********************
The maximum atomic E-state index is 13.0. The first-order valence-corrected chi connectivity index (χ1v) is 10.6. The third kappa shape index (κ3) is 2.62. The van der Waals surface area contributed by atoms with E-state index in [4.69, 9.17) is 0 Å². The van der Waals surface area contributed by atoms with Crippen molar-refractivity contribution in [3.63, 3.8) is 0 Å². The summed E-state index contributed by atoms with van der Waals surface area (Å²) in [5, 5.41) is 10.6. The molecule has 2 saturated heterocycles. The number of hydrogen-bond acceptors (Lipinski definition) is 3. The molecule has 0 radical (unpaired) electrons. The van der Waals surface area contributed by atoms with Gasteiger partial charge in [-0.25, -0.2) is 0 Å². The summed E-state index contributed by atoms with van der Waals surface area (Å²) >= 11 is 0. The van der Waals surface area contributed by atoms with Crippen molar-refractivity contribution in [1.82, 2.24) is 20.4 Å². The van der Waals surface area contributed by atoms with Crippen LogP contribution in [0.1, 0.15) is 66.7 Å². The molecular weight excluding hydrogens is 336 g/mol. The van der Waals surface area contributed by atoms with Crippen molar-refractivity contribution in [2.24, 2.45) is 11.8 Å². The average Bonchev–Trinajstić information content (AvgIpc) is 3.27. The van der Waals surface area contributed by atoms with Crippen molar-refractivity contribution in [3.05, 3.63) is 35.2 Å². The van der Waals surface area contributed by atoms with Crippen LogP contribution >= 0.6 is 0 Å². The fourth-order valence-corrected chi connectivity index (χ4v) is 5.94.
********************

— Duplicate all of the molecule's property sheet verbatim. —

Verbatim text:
The maximum atomic E-state index is 13.0. The first-order valence-corrected chi connectivity index (χ1v) is 10.6. The third kappa shape index (κ3) is 2.62. The van der Waals surface area contributed by atoms with E-state index in [4.69, 9.17) is 0 Å². The van der Waals surface area contributed by atoms with Crippen molar-refractivity contribution in [3.63, 3.8) is 0 Å². The summed E-state index contributed by atoms with van der Waals surface area (Å²) in [5, 5.41) is 10.6. The molecule has 2 saturated heterocycles. The number of hydrogen-bond acceptors (Lipinski definition) is 3. The molecule has 0 radical (unpaired) electrons. The van der Waals surface area contributed by atoms with Gasteiger partial charge in [-0.25, -0.2) is 0 Å². The summed E-state index contributed by atoms with van der Waals surface area (Å²) >= 11 is 0. The van der Waals surface area contributed by atoms with Crippen molar-refractivity contribution in [1.82, 2.24) is 20.4 Å². The van der Waals surface area contributed by atoms with Crippen LogP contribution in [0.1, 0.15) is 66.7 Å². The molecular weight excluding hydrogens is 336 g/mol. The van der Waals surface area contributed by atoms with Crippen molar-refractivity contribution in [2.24, 2.45) is 11.8 Å². The average Bonchev–Trinajstić information content (AvgIpc) is 3.27. The van der Waals surface area contributed by atoms with Crippen molar-refractivity contribution in [3.05, 3.63) is 35.2 Å². The van der Waals surface area contributed by atoms with Crippen LogP contribution >= 0.6 is 0 Å². The fourth-order valence-corrected chi connectivity index (χ4v) is 5.94.